Working Remotely

March 20, 2020

Tips and tricks for employees transitioning to a home office during the COVID-19 pandemic.

I have worked remotely in part-time and full-time roles for more than five years now.  I remember my first completely remote gig, working for a consulting firm headquartered in Massachusettes.  I eagerly sought out advice from seasoned remote workers in my professional network. One person emphasized the importance of applying makeup and dressing for the office every day.  My first thought – you’re out of your mind, that totally defeats the purpose! Since then, I’ve refined my own recipe for remote work success, it doesn’t involve putting on makeup every day, but getting dressed does help.  If you’re transitioning to remote work during the COVID-19 outbreak, I hope you find these tips useful. But most importantly, give yourself time to adjust and find the formula that works for you, and your employer!   

Communication is key!

Understand that your colleagues and your manager can’t pop their head into your office to see what you’re up to, or answer a quick question. 

Be sure you have a clear understanding of your work for the day or the week. If your manager hasn’t explained their expectations in detail along with timelines, you will need to request that information from them. 

Don’t be afraid to have a direct conversation with your manager and colleagues about how you are going to communicate. Examples could include quick, daily check-in calls, a daily email update, or keeping in touch via Slack, Hangouts, or Teams.  If you know how folks want to communicate from the start you will be a step ahead of the game.

 

Replicate your office scheduled as much as possible (or desired)

If you typically work in a call center and now find yourself fielding calls from home, this will be easy, mostly a change of scenery.  For folks who have mixed scheduled with meetings and independent work, you’ll need to figure out how to map that schedule to your new home office. 

Using your calendar to block off time for independent work is helpful. That time you normally spend commuting can be reallocated to working out, spending time with family, or tackling a new project.  This can be an opportunity to be more productive than ever!

 

Set yourself up for success

I can’t emphasize enough the importance of creating a dedicated workspace.  Not everyone has the luxury of a home office, but most can make a space on the dining room table to work during their normal shift.  It can be tempting to take the laptop to the couch or lounge in bed in the morning and read email, but there’s something about sitting upright in a proper chair at a proper table (or desk) to put you in a working frame of mind.

It’s also good to consider your housemates and clearly communicate your schedule to them.  If your housemates are small children, good luck with that. In my case, I’m careful not to have my dog Kevin in the office on Tuesday mornings when the garbage truck comes.  That amount of barking can interrupt a conference call pretty quickly. If I find myself scheduled in a video conference I’ll give my husband a heads up so he doesn’t walk into the room and make a cameo appearance during a strategic planning session.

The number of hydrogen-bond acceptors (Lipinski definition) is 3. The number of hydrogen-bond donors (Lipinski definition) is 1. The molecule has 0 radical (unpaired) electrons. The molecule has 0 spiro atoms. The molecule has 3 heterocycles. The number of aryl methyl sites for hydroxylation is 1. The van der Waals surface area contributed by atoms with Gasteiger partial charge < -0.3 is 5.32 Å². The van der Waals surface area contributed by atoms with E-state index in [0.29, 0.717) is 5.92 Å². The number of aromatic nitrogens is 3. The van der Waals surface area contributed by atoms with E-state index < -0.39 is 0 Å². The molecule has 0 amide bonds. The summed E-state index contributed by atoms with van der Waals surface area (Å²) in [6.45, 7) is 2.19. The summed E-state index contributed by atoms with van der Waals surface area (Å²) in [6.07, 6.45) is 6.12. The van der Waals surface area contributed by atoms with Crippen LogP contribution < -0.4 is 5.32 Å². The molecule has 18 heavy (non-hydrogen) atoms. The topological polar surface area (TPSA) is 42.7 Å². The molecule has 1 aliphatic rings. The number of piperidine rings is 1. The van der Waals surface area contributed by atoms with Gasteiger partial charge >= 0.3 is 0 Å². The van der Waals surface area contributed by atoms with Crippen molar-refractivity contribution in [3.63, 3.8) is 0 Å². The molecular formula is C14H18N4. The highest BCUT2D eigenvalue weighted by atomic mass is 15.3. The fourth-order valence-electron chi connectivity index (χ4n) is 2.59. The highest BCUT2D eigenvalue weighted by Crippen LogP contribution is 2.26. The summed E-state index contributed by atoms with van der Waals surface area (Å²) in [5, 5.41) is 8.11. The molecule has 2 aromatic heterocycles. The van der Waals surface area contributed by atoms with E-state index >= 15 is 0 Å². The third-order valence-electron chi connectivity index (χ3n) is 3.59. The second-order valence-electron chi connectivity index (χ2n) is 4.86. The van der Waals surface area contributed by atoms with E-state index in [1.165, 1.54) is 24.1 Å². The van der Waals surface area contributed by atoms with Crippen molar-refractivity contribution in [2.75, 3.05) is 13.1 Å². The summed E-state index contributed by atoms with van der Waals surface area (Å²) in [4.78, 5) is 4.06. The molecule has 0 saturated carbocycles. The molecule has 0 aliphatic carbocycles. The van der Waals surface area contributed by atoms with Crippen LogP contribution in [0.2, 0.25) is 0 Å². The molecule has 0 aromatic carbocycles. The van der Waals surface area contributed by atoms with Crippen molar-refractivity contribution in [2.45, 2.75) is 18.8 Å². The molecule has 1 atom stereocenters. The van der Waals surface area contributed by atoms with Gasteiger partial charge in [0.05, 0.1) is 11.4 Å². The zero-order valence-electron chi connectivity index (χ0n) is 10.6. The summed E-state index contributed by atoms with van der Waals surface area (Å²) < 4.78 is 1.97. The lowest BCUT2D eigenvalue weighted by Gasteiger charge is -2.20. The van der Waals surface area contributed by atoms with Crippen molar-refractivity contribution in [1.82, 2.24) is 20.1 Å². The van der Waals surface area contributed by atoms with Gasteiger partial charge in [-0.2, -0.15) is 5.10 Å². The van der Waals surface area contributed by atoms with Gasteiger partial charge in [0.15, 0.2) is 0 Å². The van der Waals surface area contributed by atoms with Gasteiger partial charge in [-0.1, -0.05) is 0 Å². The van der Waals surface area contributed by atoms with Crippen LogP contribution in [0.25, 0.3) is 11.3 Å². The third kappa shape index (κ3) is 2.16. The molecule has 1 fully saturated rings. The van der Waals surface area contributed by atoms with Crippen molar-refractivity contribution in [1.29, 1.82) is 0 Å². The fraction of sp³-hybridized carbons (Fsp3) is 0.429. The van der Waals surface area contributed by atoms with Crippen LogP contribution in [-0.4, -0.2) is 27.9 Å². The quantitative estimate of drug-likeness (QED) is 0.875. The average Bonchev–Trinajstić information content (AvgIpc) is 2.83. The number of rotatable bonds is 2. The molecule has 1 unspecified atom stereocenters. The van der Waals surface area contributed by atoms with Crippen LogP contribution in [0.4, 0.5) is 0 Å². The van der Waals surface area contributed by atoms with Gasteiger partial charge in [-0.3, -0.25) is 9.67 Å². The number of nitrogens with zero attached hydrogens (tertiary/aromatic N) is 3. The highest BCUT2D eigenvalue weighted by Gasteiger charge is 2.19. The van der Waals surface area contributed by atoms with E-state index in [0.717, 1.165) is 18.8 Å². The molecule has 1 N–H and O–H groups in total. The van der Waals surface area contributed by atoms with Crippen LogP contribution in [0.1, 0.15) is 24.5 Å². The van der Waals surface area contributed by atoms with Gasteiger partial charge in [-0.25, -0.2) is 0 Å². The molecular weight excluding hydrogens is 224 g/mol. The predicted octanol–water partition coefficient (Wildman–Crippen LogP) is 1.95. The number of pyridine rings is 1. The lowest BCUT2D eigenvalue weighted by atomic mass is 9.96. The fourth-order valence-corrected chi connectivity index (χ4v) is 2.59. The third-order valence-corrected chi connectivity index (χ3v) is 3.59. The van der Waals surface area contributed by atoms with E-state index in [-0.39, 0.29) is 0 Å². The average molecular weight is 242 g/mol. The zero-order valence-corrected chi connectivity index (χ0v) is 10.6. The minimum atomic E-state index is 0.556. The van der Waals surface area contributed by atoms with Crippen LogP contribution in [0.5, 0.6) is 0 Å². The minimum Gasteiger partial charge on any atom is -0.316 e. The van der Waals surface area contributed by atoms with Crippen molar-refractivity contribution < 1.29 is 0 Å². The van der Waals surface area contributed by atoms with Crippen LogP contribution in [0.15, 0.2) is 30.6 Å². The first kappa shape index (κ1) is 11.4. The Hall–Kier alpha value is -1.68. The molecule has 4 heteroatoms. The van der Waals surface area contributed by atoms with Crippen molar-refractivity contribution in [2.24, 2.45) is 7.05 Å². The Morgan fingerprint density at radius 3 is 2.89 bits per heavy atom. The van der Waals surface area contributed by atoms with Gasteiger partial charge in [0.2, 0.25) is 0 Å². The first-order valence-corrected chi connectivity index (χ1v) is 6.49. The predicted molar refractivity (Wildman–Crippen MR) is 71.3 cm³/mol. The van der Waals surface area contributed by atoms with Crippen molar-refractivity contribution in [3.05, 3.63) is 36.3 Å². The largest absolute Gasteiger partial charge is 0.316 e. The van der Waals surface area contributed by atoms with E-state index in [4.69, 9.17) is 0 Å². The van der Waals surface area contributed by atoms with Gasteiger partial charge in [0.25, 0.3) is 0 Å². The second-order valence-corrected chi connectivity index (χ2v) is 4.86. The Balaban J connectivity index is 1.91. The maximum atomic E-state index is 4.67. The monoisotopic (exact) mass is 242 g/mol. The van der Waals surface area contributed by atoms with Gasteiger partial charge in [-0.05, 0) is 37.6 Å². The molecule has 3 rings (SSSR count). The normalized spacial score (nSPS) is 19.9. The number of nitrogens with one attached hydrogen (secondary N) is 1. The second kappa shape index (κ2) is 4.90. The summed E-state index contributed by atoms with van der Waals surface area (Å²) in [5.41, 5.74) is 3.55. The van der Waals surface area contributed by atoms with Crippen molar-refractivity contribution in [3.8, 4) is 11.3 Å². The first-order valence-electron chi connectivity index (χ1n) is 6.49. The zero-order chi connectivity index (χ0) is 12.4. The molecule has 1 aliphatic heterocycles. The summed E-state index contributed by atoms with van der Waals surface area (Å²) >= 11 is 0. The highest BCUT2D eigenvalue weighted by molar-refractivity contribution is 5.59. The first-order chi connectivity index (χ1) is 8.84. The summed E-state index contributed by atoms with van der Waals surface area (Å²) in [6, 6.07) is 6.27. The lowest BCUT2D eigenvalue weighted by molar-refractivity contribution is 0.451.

dog home office

Home office perks: cute assistants! Here, Kevin is pictured NOT barking at the garbage truck.

 

 

 

 

 

 

 

 

 

 

 

Mind the fridge

There are lots of temptations and distractions when working from home.  You may hear the laundry calling, without judgy colleagues around you may want to whip up some seared salmon over risotto, but be mindful of the clock. 

That time you’d normally spend commuting is the perfect time for a quick load of laundry or a turn of the vacuum.

When it comes to lunchtime, remember to take a break!  I find it’s best to have something prepared in advance.  Have a great lunch prepped and in the fridge – and now you don’t have to put your name on it, because it’s your fridge!

 

Use your tools

We are fortunate to be in this situation in the digital age.  There are so many tools available to support remote work. Be sure to use all of the features at your disposal to maximize your productivity and communication. 

Share your calendar with your team and keep it updated with what you’re working on.

If you step away from your desk, update your status so folks know you’ll be right back, or you’re offline.  

 

Don’t forget the fun stuff

You may find it isolating to work from home.  There’s no coffee machine to gather around in the morning, no hallway stop and chats.  Be intentional about recreating these opportunities for connection. If you normally chat with Jim in Accounting about the 2020 presidential race, start up a virtual chat about that topic and keep the conversation going. 

Make time to check in with your manager to let them know how you’re doing and offer your support. Check-in on your colleagues with kids and make sure they have enough alcohol or chocolate to get them through this crazy time. 

Virtual happy hours are a thing, you can schedule a video conference to have lunch together, those connections matter (maybe now more than ever).

 

For more helpful WFH tips, check out these posts:

 

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